Bipartisan legislation introduced in US Congress to protect documented dreamers

·5-min read

Washington, Jul 2 (PTI) A group of US lawmakers has introduced a bipartisan bill that aims to provide a pathway to permanent residency to individuals brought to America as dependents of long-term nonimmigrant visa holders, a move which will benefit several Indian children and youngsters facing self-deportation when they turn 21.

The America’s CHILDREN Act was introduced in the House of Representatives by lawmakers Deborah Ross, Mariannette Miller-Meeks, Raja Krishnamoorthi and Young Kim on Thursday.

The bill aims to protect Documented Dreamers, who are dependents of long-term nonimmigrant visa holders, from ageing out of the system when they turn 21, forcing them to self-deport.

The number of such documented dreamers is estimated to be over 200,000, a significant number of whom are Indians.

These documented dreamers are living in the United States as dependents of long-term nonimmigrant visa holders (including H-1B, L-1, E-1, and E-2 workers).

The H-1B visa is a non-immigrant visa that allows US companies to employ foreign workers in speciality occupations that require theoretical or technical expertise. Technology companies depend on it to hire tens of thousands of employees each year from countries like India and China.

These individuals grow up in the United States, attend American schools, and graduate from American universities. Because they have maintained legal status, Documented Dreamers are not eligible for protection under Deferred Action for Childhood Arrivals (DACA) or the work authorisation that comes with it.

“The children of long-term visa holders have grown up in the United States, embracing the American Dream as their own, but the current failures of our immigration system force them to leave before they have the chance to start their careers and families here,” said Indian-American Krishnamoorthi, a Democrat.

Congresswoman Ross, who is also a Democrat said it is unconscionable that when these children, known as Documented Dreamers, reach the age of 21, they can be forced to self-deport to countries they might not even remember, splitting their families apart.

“We must ensure that our immigration system protects those who come here legally and supports them as they work to contribute to and improve our country. When I met with University of Iowa student Pareen Mhatre, we discussed the importance of having young people like her in this country,” said Congresswoman Miller-Meeks, a Republican, said.

The legislation would protect individuals who are the children of long-term non-immigrant visa holders from ageing out of the visa system at the age of 21.

“These students grew up here, attended school here, and want to continue to make our country a better place. I am proud to support them,” she said.

The bill provides a pathway to permanent residency for individuals who were brought to the United States as dependent children of workers admitted under approved employer petitions, have maintained status in the United States for 10 years (including four years as a dependent), and have graduated from an institution of higher education.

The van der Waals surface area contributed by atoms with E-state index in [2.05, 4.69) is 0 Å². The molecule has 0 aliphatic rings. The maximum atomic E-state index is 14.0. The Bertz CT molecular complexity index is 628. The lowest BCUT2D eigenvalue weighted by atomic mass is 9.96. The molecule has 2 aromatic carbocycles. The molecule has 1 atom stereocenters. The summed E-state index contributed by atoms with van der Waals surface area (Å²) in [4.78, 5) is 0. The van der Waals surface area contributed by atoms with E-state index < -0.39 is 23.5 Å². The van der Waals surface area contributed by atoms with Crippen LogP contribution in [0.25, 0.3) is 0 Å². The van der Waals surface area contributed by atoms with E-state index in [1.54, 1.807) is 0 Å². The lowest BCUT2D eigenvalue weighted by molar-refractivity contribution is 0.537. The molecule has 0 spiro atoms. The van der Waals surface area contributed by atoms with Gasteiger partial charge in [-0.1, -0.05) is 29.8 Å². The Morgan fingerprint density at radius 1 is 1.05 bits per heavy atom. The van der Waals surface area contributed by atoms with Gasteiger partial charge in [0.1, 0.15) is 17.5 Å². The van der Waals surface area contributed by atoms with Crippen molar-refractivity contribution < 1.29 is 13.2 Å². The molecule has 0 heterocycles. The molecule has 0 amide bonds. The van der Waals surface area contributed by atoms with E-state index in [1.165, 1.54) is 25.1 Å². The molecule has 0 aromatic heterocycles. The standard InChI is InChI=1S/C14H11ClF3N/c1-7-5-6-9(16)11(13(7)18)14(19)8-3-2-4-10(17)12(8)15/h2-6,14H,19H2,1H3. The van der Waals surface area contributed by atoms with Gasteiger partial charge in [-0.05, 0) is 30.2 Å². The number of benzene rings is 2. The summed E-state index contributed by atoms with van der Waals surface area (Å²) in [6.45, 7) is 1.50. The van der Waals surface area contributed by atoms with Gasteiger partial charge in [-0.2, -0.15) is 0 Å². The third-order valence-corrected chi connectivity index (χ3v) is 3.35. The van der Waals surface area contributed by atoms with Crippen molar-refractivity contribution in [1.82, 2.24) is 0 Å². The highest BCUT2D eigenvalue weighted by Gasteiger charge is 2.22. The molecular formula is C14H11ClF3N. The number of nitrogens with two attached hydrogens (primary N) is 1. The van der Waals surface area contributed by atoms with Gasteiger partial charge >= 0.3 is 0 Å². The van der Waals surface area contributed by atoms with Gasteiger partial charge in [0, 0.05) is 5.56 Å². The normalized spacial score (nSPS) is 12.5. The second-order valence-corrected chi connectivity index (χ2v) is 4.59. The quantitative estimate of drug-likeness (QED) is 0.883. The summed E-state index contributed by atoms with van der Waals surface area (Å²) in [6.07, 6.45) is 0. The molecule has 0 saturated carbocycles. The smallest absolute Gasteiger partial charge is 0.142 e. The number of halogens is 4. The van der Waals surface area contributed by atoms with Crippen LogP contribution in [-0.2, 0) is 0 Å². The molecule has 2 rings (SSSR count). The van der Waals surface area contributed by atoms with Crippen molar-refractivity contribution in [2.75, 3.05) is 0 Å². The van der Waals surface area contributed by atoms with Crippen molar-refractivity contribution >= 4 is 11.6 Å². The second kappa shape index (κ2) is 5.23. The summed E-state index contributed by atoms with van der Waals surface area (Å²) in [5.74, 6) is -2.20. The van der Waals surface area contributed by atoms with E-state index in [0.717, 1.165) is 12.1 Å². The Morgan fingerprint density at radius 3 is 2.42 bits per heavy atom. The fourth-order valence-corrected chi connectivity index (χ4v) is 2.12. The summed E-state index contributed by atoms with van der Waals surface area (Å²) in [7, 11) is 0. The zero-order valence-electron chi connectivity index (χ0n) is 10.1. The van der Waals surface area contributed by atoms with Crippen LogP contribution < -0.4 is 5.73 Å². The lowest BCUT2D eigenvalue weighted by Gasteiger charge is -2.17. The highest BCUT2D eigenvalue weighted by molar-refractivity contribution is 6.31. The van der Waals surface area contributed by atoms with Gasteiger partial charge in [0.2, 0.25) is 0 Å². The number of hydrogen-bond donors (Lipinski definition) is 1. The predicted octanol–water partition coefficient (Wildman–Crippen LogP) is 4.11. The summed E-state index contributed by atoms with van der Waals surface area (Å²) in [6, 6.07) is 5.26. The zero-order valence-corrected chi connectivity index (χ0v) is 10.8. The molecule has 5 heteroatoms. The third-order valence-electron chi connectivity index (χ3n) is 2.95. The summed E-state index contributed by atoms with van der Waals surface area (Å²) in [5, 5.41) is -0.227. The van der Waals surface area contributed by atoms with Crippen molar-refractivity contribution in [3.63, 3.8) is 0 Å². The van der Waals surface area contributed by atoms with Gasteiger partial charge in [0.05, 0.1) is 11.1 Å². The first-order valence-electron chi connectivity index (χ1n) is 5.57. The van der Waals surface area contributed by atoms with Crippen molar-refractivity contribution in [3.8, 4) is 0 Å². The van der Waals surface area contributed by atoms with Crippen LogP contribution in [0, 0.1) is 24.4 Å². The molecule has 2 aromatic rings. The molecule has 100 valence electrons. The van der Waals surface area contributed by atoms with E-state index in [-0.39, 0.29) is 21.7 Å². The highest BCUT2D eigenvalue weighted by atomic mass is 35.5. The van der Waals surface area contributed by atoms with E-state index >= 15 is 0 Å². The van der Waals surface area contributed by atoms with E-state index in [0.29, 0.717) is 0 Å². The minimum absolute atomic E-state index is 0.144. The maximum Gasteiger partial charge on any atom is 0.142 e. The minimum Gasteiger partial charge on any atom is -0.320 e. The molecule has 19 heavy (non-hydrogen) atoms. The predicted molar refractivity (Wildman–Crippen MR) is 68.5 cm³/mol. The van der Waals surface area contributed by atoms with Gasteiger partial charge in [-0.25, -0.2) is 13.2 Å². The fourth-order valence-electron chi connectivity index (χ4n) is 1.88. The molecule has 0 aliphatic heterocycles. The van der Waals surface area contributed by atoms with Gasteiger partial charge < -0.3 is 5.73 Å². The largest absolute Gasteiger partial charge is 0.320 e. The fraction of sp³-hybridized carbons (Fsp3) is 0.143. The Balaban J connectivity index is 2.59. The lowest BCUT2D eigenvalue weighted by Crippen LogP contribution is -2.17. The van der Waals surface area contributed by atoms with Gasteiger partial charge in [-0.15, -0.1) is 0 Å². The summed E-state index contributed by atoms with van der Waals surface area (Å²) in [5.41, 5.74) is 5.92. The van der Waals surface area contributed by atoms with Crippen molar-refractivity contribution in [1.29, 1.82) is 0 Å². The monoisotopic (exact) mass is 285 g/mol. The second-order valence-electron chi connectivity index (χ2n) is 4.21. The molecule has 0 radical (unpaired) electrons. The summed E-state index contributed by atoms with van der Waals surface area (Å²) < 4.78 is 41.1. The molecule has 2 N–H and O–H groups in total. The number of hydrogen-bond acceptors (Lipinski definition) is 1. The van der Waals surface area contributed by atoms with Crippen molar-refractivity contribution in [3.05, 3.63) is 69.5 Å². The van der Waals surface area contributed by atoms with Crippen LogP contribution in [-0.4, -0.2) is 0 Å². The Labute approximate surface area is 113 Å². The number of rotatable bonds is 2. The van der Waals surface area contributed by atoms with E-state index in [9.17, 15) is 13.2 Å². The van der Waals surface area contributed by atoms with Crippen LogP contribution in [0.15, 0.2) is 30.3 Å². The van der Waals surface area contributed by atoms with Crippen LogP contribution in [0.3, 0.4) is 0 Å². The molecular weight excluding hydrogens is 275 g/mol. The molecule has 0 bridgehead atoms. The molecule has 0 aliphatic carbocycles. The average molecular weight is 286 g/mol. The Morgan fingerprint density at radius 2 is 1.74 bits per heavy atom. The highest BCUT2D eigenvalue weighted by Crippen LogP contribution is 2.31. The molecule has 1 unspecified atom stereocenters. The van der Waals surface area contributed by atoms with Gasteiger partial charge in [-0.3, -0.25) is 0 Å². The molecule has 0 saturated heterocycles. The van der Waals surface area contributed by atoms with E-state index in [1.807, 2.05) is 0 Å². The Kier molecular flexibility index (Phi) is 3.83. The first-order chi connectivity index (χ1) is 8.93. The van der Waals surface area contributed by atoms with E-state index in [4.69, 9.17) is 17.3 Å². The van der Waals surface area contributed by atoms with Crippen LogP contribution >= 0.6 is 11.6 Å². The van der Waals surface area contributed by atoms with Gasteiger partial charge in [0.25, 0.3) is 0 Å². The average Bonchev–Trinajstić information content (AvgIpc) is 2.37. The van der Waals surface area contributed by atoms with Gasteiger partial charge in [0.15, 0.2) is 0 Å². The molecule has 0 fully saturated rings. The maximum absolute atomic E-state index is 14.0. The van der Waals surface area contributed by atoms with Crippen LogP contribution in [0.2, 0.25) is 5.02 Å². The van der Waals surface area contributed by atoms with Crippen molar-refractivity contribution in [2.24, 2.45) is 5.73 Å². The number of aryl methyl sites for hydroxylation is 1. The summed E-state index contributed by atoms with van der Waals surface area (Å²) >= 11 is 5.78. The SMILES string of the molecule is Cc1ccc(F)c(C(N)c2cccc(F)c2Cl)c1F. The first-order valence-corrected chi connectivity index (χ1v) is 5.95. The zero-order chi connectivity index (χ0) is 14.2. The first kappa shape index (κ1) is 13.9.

It establishes age-out protections that lock in a child’s age on the date on which they file for a Green Card rather than the final action date and provides work authorisation for Documented Dreamers over the age of 16 whose green card applications are pending.

Documented dreamers, or children of long-term immigrant workers, came to our nation legally as children and have made positive contributions to our country. Unfortunately, their legal status is in limbo because at age 21 they must self-deport, despite only knowing this country as their home, said Congressman Young Kim.

Dip Patel, Founder of Improve the Dream said, that for the first time they have legislation that will permanently end ageing out and provide a mechanism for a pathway to citizenship for every child who grows up in the United States with a documented status.

Patel, a clinical pharmacist in Illinois, recently led a group of Indian youngsters from across America to the White House where they met senior Biden administration officials and influential lawmakers, appealing to them to “let us stay in the US”.

The group comprised youngsters who are facing the prospects of imminent deportation to the country of their origin as they have either attained the age of 21 or about to reach that age, after which they can no longer be dependent on their parents’ visas.

A significantly large number of these parents are in a decades’ long wait for a Green Card, a document issued to immigrants to the US as evidence that the bearer has been granted the privilege of residing permanently in the US.

“For too long, young immigrants like us, who have been raised and educated here as Americans, have been forced to leave the country we call home. Over 200,000 Documented Dreamers who had felt hopeless now have hope for being recognised as something we have long felt: Americans,” Patel said.

“We are America's children and this bill will recognise us as such. Thank you Congresswoman Deborah Ross for championing this cause. This legislation will improve the dream for all children of long-term visa holders and allow us to fully contribute our skills to this country. We urge Congress to pass America's CHILDREN Act swiftly,” Patel said.

According to Neil Makhija, Executive Director at IMPACT, a leading South Asian civic organisation, it gives hope to 200,000 Documented Dreamers who are American in every sense of the word except for a legal status that is unfair, unjust, and unwise.

“These are America’s children, and we must give them the path to citizenship that they deserve and that also will serve the country,” he said. PTI LKJ NSA AKJ NSA NSA

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